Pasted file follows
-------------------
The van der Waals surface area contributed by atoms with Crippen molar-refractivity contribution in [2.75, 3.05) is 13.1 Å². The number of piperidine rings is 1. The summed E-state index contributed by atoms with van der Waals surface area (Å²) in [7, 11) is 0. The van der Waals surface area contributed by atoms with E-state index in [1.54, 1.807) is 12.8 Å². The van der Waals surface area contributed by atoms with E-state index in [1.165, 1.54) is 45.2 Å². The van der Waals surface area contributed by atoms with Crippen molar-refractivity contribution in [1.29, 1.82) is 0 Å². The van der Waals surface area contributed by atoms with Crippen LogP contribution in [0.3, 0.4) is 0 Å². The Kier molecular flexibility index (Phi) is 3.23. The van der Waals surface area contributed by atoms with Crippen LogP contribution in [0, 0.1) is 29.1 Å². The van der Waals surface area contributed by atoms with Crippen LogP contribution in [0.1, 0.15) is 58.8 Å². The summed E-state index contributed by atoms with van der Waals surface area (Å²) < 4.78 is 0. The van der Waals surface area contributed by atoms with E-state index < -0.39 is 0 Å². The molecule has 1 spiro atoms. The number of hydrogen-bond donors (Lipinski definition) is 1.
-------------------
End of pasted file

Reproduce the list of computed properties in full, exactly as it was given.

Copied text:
The van der Waals surface area contributed by atoms with Crippen molar-refractivity contribution in [2.75, 3.05) is 13.1 Å². The number of piperidine rings is 1. The summed E-state index contributed by atoms with van der Waals surface area (Å²) in [7, 11) is 0. The van der Waals surface area contributed by atoms with E-state index in [1.54, 1.807) is 12.8 Å². The van der Waals surface area contributed by atoms with E-state index in [1.165, 1.54) is 45.2 Å². The van der Waals surface area contributed by atoms with Crippen molar-refractivity contribution in [1.29, 1.82) is 0 Å². The van der Waals surface area contributed by atoms with Crippen LogP contribution in [0.3, 0.4) is 0 Å². The Kier molecular flexibility index (Phi) is 3.23. The van der Waals surface area contributed by atoms with Crippen LogP contribution in [0, 0.1) is 29.1 Å². The van der Waals surface area contributed by atoms with Crippen LogP contribution in [0.1, 0.15) is 58.8 Å². The summed E-state index contributed by atoms with van der Waals surface area (Å²) < 4.78 is 0. The van der Waals surface area contributed by atoms with E-state index < -0.39 is 0 Å². The molecule has 1 spiro atoms. The number of hydrogen-bond donors (Lipinski definition) is 1.